Natural infection of Didelphis aurita (Mammalia: Marsupialia) with Leishmania infantum in Brazil
1 Núcleo Jacarepaguá, Instituto Oswaldo Cruz/Fiocruz, Rio de Janeiro, Brazil
2 Laboratório de Bioquímica de Proteínas e Peptídeos, Instituto Oswaldo Cruz/Fiocruz, Rio de Janeiro, Brazil
3 Laboratório de Bioquímica Molecular de Doenças Endêmicas, Instituto Oswaldo Cruz/Fiocruz, Rio de Janeiro, Brazil
4 Laboratório de Bioquímica e Fisiologia de Insetos, Instituto Oswaldo Cruz/Fiocruz, Avenida Brasil, 4365, Rio de Janeiro, RJ, CEP 21045-900, Brazil
Parasites & Vectors 2012, 5:111 doi:10.1186/1756-3305-5-111Published: 7 June 2012
The opossum Didelphis have been considered as natural hosts of Leishmania parasites in the New World, suggesting an important role in the epidemiology of Visceral Leishmaniasis (VL). Among six extant species that belong to the genus Didelphis, only two (D. marsupialis and D. albiventris), have been mentioned as natural hosts of Leishmania infantum in Brazil and Colombia. In the present paper, it is reported for the first time, the observation of intracellular parasites (amastigotes) in tissues of Didelphis aurita naturally infected with Leishmania infantum in Brazil. We also discuss some aspects associated to the relationship between L. infantum and the geographical distribution of some species of the genus Didelphis.
The opossums studied were caught by wire traps (Tomahawk) in Barra de Guaratiba, a peri-urban area in Rio de Janeiro. The opossums were killed with an overdose of Thiopental sodium.At necropsy, macroscopic alterations were examined and samples from liver, spleen, lymph nodes, ear, abdominal skin, scent glands and bone marrow were collected for parasitological and molecular diagnoses.
Forty-eight opossums were captured in an AVL endemic region, 30 being caught in a mangrove area and eighteen animals in a forest area near to some residential-yards. Among the thirty opossums trapped in the mangrove area, all of them were negative by both imprint and sera samples assayed on Dipstick Tests, that is a test based on a combination of protein-A colloidal gold conjugate and rk39 Leishmania antigen to detect anti-Leishmania antibody in serum or plasma. At the macroscopic examination one out of eighteen opossums, caught close to the forest, presented alterations compatible with spleen hypertrophy and three were positive by Dipstick Tests (16.6%) and presented amastigotes in the spleen and in one of them, the parasites were also observed in a submandibular lymph node. Leishmania infantum infections were confirmed through dot blot hybridization using a L. infantum-specific biotinylated probe.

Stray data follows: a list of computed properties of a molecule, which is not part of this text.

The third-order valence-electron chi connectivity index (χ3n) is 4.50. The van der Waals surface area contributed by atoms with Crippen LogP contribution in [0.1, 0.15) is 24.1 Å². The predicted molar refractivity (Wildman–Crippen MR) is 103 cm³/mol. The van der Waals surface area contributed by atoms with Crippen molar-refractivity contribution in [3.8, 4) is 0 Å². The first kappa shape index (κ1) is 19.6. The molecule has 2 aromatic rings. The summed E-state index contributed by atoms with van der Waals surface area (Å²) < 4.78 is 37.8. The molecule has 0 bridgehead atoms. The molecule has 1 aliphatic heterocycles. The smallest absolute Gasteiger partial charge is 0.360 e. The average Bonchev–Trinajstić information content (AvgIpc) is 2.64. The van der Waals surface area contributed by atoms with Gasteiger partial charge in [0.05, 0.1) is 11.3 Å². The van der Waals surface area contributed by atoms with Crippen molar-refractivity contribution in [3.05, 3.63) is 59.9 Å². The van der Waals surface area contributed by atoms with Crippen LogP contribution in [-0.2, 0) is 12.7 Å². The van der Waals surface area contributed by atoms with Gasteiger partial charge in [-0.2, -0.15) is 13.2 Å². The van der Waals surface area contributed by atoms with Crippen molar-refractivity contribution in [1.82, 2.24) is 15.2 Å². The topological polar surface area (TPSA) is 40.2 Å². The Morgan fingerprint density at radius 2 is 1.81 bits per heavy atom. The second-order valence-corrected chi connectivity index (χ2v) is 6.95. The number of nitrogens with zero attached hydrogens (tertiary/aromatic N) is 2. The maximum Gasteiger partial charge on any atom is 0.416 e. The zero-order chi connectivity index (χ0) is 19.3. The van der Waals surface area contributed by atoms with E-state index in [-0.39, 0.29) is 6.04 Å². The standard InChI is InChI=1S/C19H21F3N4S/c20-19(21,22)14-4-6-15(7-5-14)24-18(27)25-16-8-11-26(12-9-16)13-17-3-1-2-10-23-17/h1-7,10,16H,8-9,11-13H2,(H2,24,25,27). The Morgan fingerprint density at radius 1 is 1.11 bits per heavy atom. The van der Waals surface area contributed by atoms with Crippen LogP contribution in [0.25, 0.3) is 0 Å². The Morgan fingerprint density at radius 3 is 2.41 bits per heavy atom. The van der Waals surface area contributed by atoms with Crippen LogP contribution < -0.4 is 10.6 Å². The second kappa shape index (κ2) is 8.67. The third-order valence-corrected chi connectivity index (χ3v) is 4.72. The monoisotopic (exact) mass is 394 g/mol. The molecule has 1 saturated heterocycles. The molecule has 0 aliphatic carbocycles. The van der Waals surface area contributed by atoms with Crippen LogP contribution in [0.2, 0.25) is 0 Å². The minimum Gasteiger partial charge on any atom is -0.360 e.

In the present paper we present the first report of amastigotes in the tissues of Didelphis aurita (Mammalia: Marsupialia) naturally infected with Leishmania infantum. We also attempt to claim the particular role of some opossum species as hosts of Leishmania infantum, contributing at least in part on the description of potential sylvatic reservoirs.